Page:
The biggest change I see is the move from a focus on traditional GIS operations to a focus on the use of geographic information within the IT environment. This change implies an emphasis on integration - both technical and organizational. The use of geographic data in Ventura County is expanding dramatically, but outside the realm of traditional GIS. For example, we are considering developing a portal to provide access to all land records, on the Intranet and Internet. The portal itself is not a GIS tool, but it will link to the GIS database and many other GIS-enabled applications. Our GIS data need to integrate seamlessly throughout this land record system. This is a technical challenge and an organizational challenge for our County.

The land records portal is only one example. I envision that GIS will need to integrate with all major systems, from our accounting system to our criminal justice records system. The question has changed from "Do you need GIS in your app?" to "How do we get location into your app?" The need is there. The ideas are flowing. Can the technology and the keepers of the technology do it?

If you would change one thing relating to GIS technology or policy to help you do your job, what would it be?

I would like the emphasis of our industry to change from "doing GIS projects" to "integrating GIS," or even better, "integrating location," into our business processes. Out of the emphasis change would be more information about how to integrate with other IT systems. At Ventura County, we are hungry for this type of information, examples, etc.

Secondarily, I would like vendors to know that anything I buy must have a strong business case. Please don't try to sell me anything because it is cool - I can't afford to have our operation be considered "cool" or "high tech." It must be considered simply an integral part of the County workflow.

Has your work changed significantly since 9/11? How?

The effect of 9/11 for me has been a strong interest in GIS from the Sheriff's Emergency Operations Center. Their realization of the use of GIS in NYC led to a jointly-funded trip to NYC, where I was able to identify and present the practical use of GIS for emergency response to our officials. I'll never forget the representative from the NYC Mayor's office point to me among a large crowd and say "This person, the GIO, is the most important person for you all to know and work with". Our officials got the message, and our working relationship is much tighter.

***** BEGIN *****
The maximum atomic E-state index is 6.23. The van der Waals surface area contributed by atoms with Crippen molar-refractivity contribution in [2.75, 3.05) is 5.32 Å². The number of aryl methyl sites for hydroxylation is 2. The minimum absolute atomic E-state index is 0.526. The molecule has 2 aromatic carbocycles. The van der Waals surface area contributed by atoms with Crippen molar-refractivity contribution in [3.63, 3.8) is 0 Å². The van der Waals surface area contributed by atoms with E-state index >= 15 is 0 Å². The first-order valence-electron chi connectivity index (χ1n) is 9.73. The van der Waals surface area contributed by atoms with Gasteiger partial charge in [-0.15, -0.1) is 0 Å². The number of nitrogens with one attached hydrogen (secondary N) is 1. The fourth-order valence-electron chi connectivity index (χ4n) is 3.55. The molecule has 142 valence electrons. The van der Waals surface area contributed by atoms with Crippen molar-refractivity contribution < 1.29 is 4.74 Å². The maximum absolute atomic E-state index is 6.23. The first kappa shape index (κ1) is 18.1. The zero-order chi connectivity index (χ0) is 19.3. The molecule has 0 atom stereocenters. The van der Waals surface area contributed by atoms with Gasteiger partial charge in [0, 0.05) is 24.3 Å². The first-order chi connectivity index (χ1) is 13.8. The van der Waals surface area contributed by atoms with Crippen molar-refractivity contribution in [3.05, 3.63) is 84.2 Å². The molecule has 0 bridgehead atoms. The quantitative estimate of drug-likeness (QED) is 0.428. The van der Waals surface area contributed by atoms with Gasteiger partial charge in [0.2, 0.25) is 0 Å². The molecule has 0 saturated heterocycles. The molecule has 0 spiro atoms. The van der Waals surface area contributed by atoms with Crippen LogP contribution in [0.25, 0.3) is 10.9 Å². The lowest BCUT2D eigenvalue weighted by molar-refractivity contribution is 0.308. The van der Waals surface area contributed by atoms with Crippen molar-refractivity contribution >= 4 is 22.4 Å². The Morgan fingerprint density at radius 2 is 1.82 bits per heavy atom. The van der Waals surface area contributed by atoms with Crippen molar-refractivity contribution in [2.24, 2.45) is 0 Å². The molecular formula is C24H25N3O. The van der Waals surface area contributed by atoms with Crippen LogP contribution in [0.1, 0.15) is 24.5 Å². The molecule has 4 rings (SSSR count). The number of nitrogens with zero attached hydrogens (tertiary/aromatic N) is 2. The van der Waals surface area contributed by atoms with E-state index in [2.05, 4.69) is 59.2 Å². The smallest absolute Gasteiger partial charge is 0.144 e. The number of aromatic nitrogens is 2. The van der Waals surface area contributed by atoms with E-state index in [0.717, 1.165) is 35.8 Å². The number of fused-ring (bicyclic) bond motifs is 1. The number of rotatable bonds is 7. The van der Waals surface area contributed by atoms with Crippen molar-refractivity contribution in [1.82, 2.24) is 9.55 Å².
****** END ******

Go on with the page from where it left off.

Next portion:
Do you work for an Innovative Organization that should be profiled here? Drop me an e-mail explaining why.

reports the EU is funding a tourist focused location-based service to the tune of 3.46 million euros. The overall aim of the project is to implement and validate value-added services for mobile users such as business people and tourists. Another goal is to link up existing services into one. The system, which has had several successful pilot programs, is called CRUMPET.

• The following quote from a Washington Times op ed piece by Gary J. Andres makes it clear how the language of geospatial technologies is invading our day-to-day lives: "Navigating between legitimate opposition and petty obstruction, without scraping the tall timber represented by his party's presidential aspirants, will require that Mr. Daschle's political GPS system be fully charged."

• A quartet of articles in the New York Times article reviews the latest issues/topics in consumer products for tracking and online mapmaking. The first outlines some of the bigger online mapping sites. The reviewer particular likes the Yahoo site. Another article highlights new tracking devices. A third puts online driving directions through their paces concluding that a good dose of patience and common sense help out quite a bit when using these services. The final article looks at tracking from the societal and personal points of view.

• I noted recently interest in RFID tags to track merchandise on store shelves. Michelin has begun fleet testing of an RFID transponder embedded in its tires to enable tracking. What pushed the tire company to do this? A new law passed after the Ford Explorer/Firestone Tire issues of a few years ago.


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• Announcements
Rand McNally & Co. said it had reached a deal to turn over a majority ownership stake to Los Angeles buyout firm Leonard Green & Partners. The plan is a bankruptcy for the company based in Skokie, Illinois. "We think that the online map business is fatally flawed and people like AOL will wake up and realize they can't give away free maps forever," Leonard Green managing partner Peter Nolan said in an interview.

European Union officials suggest that Galileo, the proposed navigation system, could be stalled again by disputes over which country gets what contracts. Later in the week, the European Commission announced its intention to proceed with the Galileo project despite disagreements within the European Space Agency (ESA) over the distribution of financial contributions. While the European Commission has expressed disappointment in the delays within ESA, it hopes that the agency will be able to release their financial contribution of 550 million euro in the coming months.

Inforetech Wireless Technology Inc. a supplier of GPS technology for the golf industry, announced that Satellite Golf, Inc., a Nevada corporation, has acquired the distribution rights for Nevada and first rights of refusal for Oregon.